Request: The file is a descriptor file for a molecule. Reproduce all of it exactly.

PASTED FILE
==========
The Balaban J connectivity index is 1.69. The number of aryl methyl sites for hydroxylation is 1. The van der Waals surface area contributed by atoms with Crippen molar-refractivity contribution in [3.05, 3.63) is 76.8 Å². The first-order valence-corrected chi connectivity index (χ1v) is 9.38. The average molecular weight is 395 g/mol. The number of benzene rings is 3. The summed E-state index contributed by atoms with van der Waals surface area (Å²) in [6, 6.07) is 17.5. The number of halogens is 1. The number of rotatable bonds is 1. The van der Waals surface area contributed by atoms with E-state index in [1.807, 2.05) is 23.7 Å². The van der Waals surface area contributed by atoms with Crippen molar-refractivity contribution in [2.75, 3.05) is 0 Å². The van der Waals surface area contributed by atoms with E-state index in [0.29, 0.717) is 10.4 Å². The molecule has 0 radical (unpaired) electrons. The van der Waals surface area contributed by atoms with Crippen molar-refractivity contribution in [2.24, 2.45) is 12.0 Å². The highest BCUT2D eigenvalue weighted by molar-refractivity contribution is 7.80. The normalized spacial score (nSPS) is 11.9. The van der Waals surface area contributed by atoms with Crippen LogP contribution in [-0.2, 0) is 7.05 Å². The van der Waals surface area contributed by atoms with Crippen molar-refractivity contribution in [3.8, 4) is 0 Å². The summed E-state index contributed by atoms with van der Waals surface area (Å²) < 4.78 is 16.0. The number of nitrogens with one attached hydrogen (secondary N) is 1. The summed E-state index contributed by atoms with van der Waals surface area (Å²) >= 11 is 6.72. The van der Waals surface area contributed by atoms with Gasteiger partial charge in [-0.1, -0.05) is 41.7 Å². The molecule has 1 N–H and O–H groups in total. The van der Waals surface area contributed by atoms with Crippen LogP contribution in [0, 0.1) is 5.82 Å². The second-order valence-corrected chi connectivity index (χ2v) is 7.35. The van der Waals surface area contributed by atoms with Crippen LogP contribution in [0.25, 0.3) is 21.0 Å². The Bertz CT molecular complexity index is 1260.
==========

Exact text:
The Balaban J connectivity index is 1.69. The number of aryl methyl sites for hydroxylation is 1. The van der Waals surface area contributed by atoms with Crippen molar-refractivity contribution in [3.05, 3.63) is 76.8 Å². The first-order valence-corrected chi connectivity index (χ1v) is 9.38. The average molecular weight is 395 g/mol. The number of benzene rings is 3. The summed E-state index contributed by atoms with van der Waals surface area (Å²) in [6, 6.07) is 17.5. The number of halogens is 1. The number of rotatable bonds is 1. The van der Waals surface area contributed by atoms with E-state index in [1.807, 2.05) is 23.7 Å². The van der Waals surface area contributed by atoms with Crippen molar-refractivity contribution in [2.75, 3.05) is 0 Å². The van der Waals surface area contributed by atoms with E-state index in [0.29, 0.717) is 10.4 Å². The molecule has 0 radical (unpaired) electrons. The van der Waals surface area contributed by atoms with Crippen molar-refractivity contribution in [2.24, 2.45) is 12.0 Å². The highest BCUT2D eigenvalue weighted by molar-refractivity contribution is 7.80. The normalized spacial score (nSPS) is 11.9. The van der Waals surface area contributed by atoms with Crippen LogP contribution in [-0.2, 0) is 7.05 Å². The van der Waals surface area contributed by atoms with Crippen molar-refractivity contribution in [3.8, 4) is 0 Å². The summed E-state index contributed by atoms with van der Waals surface area (Å²) < 4.78 is 16.0. The number of nitrogens with one attached hydrogen (secondary N) is 1. The summed E-state index contributed by atoms with van der Waals surface area (Å²) >= 11 is 6.72. The van der Waals surface area contributed by atoms with Gasteiger partial charge in [-0.1, -0.05) is 41.7 Å². The molecule has 1 N–H and O–H groups in total. The van der Waals surface area contributed by atoms with Crippen LogP contribution in [0, 0.1) is 5.82 Å². The second-order valence-corrected chi connectivity index (χ2v) is 7.35. The van der Waals surface area contributed by atoms with Crippen LogP contribution in [0.25, 0.3) is 21.0 Å². The Bertz CT molecular complexity index is 1260.